Item description for Against Which (New Voices) by Ross Gay...
An exploration of the various ways language can help us transcend both the banal and unusual cruelties which are inevitably delivered to us, and which we equally deliver unto others. These poems comb through violence and love, fear and loss, exploring the common denominators in each. Against Which seeks the ways human beings might transform themselves from participants in a thoughtless and brutal world to laborers in a loving one.
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Est. Packaging Dimensions: Length: 0.5" Width: 6" Height: 9.25" Weight: 0.38 lbs.
Release Date Oct 31, 2006
ISBN 1933880007 ISBN13 9781933880006
Availability 0 units.
More About Ross Gay
Ross Gay is assistant professor of English at Indiana University and author of the poetry collection Against Which. His poems have appeared in American Poetry Review, Gulf Coast, Margie: The American Journal of Poetry, Ploughshares, and Sou'wester, among other publications. Gay also teaches in the low-residency MFA program at Drew University and is a Cave Canem fellow.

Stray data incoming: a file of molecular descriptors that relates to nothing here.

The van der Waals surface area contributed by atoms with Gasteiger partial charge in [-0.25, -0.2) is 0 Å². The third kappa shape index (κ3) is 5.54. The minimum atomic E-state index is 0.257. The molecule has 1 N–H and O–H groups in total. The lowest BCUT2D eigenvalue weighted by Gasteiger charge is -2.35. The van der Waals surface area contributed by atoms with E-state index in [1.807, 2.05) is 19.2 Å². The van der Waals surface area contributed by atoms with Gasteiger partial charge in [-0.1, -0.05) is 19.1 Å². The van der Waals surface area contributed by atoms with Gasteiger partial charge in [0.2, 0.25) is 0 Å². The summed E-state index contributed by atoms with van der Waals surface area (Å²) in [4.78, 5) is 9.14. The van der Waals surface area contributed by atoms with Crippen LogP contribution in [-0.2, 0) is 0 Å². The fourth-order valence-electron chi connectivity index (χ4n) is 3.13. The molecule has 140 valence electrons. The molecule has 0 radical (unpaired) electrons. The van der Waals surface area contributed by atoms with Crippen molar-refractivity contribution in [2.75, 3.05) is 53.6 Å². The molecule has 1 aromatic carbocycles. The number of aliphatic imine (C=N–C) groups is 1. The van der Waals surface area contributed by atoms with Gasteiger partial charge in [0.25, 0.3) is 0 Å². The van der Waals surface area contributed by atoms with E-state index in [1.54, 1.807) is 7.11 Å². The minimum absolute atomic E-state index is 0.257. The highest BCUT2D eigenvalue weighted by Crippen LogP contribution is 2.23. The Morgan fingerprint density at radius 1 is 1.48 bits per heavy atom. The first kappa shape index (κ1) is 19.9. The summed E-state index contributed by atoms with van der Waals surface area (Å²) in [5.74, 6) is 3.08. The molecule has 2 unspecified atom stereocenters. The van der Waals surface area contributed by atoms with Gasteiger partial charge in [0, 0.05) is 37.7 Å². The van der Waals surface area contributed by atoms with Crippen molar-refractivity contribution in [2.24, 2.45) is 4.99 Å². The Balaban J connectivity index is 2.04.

Reviews - What do customers think about Against Which (New Voices)?
Powerful poetry Jun 16, 2007
Ross Gay's Against Which is a testimony to life well observed. You'll hear the poet fall in love again and again--with the land, with his father, with the quirkiness of humans. You'll hear hate rise, temper flare, passion burn. The most powerful poems I've read in years.
His is a poetry that slams the attention of the reader with considerable force wrought with linguistic eloquence. Feb 3, 2007
The newest addition to the CavanKerry Press 'New Poetry' series, "Against Which" showcases the poetic talent and highly original voice of Ross Gay as he explores such painful issues as physical brutality, carnality, violent loss, the transcendence of death, and grim aspects of human experience. His is a poetry that slams the attention of the reader with considerable force wrought with linguistic eloquence. The result is verse that lingers in the mind as such thoughtful and thought-provokingly illustrated images inevitably will. 'Leaving New Orleans': I'm leaving a city where the living and dead mix,/ when the dank summer air's reek is more ghost/than any town needs. The plane knifing through/night. I met someone here whose eyes drip/with the scars of some slaughter, the echo/whispering. There's a pain you can't even begin/to know. And 33,000 feet down, a human galaxy's/mute burn.